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Just at the right time



Robby Grewal in Delhi. Photo: Anu Pushkarna.

IT CAME "as a shock". That is Robby Grewal's first reaction when he speaks about the National Award for the Best Editor that his debut film Samay, When Time Strikes, got this year. For Arif Sheikh, the editor of the film who also wrote screenplay for - again a National Award winner - Maqbool, it was "a shock of his life," recalls Robby in New Delhi to share his happiness with family and friends.

"I called up Arif to give the news when I got to know it on telephone through a friend in media. He thought I was congratulating him for Maqbool, which further confused me if the news was right! Both of us did not expect the award as the film was made for a target, multiplex audience, we knew with its content it won't work in places like Bihar. It was only when Arif got a fax in his hand informing him about the award that we congratulated each other," says a visibly happy Robby.

And he owes it to Arif. "He is very young, cool and a thinking guy unlike most editors who mechanically follow orders. It becomes very important for a director to have a thinking man at the editing table because a film being his baby, he falls in love with it. So he himself cannot scissor many scenes out of emotions but an editor works dispassionately, and the film finally is half his baby," says Robby recalling a scene from the film for instance. "The film was to start with an emotional, interactive scene of Sushmita Sen and his daughter. But Arif advised me to cut it saying a suspense film has to start with a high. I wasn't convinced yet I bought his point and gave him a free hand."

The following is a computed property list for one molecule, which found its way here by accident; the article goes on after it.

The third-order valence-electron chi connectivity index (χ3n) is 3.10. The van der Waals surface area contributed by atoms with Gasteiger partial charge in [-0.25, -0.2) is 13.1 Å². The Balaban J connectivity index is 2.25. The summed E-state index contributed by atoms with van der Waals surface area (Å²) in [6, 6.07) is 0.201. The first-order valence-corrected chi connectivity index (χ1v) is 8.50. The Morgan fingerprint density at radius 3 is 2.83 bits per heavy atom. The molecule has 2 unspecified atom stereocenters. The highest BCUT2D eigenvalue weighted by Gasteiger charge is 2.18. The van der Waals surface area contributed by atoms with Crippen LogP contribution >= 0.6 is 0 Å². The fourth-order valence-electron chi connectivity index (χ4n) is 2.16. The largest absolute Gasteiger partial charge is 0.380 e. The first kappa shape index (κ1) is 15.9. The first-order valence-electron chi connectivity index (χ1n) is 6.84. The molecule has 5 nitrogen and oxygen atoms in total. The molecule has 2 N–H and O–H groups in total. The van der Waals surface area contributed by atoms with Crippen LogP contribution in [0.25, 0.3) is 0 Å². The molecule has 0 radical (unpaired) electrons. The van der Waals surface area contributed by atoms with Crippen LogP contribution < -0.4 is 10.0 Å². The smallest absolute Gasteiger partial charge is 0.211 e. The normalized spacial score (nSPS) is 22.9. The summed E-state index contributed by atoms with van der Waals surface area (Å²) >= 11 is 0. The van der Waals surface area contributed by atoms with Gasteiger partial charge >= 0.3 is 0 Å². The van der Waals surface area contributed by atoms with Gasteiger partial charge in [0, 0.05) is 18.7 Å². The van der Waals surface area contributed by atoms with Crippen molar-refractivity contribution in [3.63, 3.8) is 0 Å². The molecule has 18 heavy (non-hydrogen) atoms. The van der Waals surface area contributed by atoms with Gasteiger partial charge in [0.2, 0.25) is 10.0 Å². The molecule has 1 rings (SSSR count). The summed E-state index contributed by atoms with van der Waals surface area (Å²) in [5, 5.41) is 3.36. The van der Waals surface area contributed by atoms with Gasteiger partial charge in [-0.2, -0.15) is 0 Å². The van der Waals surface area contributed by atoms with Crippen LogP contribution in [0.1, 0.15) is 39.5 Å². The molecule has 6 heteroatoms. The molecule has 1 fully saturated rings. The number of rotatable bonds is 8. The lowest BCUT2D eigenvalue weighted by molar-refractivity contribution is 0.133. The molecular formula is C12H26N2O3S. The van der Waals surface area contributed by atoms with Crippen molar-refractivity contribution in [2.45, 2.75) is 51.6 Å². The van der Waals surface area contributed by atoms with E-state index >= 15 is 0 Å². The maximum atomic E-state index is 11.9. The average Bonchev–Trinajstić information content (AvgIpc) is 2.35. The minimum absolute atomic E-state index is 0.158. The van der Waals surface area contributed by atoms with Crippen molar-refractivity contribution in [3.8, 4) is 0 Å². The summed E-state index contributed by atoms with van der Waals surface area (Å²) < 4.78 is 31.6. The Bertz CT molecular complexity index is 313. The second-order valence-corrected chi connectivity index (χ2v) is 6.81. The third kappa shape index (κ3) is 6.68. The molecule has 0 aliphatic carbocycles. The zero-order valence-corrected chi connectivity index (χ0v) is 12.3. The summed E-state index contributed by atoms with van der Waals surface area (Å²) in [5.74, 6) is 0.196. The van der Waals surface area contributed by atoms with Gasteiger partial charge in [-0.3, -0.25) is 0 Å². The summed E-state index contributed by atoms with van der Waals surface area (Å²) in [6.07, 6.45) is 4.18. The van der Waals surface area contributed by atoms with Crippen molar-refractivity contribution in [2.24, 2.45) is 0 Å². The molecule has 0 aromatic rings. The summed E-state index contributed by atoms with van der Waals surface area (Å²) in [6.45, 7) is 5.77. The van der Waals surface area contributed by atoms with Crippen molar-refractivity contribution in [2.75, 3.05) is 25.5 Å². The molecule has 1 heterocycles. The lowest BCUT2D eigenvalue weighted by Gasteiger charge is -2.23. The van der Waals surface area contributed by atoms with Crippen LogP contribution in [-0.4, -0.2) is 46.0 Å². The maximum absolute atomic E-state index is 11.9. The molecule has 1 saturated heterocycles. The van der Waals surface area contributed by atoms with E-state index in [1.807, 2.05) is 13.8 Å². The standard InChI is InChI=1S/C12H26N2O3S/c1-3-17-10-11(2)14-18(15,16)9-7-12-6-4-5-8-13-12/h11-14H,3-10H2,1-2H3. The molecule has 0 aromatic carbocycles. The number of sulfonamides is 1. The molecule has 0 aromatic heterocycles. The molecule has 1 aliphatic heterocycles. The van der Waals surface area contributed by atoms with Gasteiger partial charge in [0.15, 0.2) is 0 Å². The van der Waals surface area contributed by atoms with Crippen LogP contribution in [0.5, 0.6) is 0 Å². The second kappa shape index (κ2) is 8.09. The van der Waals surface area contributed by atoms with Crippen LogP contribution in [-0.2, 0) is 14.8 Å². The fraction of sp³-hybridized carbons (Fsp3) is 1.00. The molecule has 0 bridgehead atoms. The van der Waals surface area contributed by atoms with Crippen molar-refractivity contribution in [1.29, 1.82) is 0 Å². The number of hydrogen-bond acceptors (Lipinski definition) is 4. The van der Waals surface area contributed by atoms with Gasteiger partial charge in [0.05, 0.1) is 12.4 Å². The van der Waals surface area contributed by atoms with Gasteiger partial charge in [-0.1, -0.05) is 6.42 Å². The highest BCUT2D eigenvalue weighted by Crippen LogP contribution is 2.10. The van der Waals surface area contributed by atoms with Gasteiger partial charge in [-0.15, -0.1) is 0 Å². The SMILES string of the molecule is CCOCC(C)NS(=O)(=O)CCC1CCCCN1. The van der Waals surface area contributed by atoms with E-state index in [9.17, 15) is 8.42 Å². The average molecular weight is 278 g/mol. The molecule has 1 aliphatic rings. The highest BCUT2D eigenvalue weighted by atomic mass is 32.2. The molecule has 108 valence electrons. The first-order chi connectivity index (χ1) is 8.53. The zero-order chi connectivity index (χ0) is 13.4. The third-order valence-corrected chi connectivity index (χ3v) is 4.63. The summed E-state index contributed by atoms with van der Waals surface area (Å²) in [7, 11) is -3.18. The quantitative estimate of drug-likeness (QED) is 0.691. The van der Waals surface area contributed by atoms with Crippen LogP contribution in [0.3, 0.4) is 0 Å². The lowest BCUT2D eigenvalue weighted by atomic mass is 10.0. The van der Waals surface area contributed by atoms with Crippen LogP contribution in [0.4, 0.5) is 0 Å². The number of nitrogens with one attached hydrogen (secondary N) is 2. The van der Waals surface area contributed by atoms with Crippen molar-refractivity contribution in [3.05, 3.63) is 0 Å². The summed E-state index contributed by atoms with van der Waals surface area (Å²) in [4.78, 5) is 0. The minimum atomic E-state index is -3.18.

No expectations

Despite the award, Robby is composed and does not take the achievement as a pressure to do better.

"Films are my passion. But they are not my bread and butter. So I am cool about it. I am not bothered about outside expectations or pressures. I certainly feel honoured but the award for me is not a ladder to parallel someone's expectations," he says.

Samay was not a box office hit, but it was appreciated for its suspense quality, a trait badly lacking in today's so called suspense/supernatural thrillers. We have Rudraksh and Rakht as a recent proof. "The problem with our industry is that we over-do. It spoils the whole genre of films. Hollywood suspense thrillers are successful because they are shorter. We go theBollywood way and turn these into a three-hour affair. No one wants to stick to the chair for such films for so long," reasons he.

Time matters, yes!

RANA SIDDIQUI

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